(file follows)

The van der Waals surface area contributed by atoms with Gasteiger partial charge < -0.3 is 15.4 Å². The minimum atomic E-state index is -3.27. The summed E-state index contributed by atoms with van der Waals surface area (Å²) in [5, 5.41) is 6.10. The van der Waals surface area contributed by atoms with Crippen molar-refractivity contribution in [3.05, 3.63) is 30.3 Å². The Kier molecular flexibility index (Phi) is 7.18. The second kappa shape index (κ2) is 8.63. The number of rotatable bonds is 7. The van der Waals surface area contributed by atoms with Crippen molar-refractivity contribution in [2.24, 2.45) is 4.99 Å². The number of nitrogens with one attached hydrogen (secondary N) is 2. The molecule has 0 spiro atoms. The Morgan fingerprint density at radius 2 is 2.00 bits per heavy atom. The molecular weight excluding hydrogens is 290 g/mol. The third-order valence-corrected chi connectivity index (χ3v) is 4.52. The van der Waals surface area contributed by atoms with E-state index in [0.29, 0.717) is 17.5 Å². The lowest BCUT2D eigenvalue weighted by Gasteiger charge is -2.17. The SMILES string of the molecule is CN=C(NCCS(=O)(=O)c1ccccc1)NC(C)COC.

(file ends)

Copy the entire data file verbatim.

The van der Waals surface area contributed by atoms with Gasteiger partial charge < -0.3 is 15.4 Å². The minimum atomic E-state index is -3.27. The summed E-state index contributed by atoms with van der Waals surface area (Å²) in [5, 5.41) is 6.10. The van der Waals surface area contributed by atoms with Crippen molar-refractivity contribution in [3.05, 3.63) is 30.3 Å². The Kier molecular flexibility index (Phi) is 7.18. The second kappa shape index (κ2) is 8.63. The number of rotatable bonds is 7. The van der Waals surface area contributed by atoms with Crippen molar-refractivity contribution in [2.24, 2.45) is 4.99 Å². The number of nitrogens with one attached hydrogen (secondary N) is 2. The molecule has 0 spiro atoms. The Morgan fingerprint density at radius 2 is 2.00 bits per heavy atom. The molecular weight excluding hydrogens is 290 g/mol. The third-order valence-corrected chi connectivity index (χ3v) is 4.52. The van der Waals surface area contributed by atoms with E-state index in [0.29, 0.717) is 17.5 Å². The lowest BCUT2D eigenvalue weighted by Gasteiger charge is -2.17. The SMILES string of the molecule is CN=C(NCCS(=O)(=O)c1ccccc1)NC(C)COC.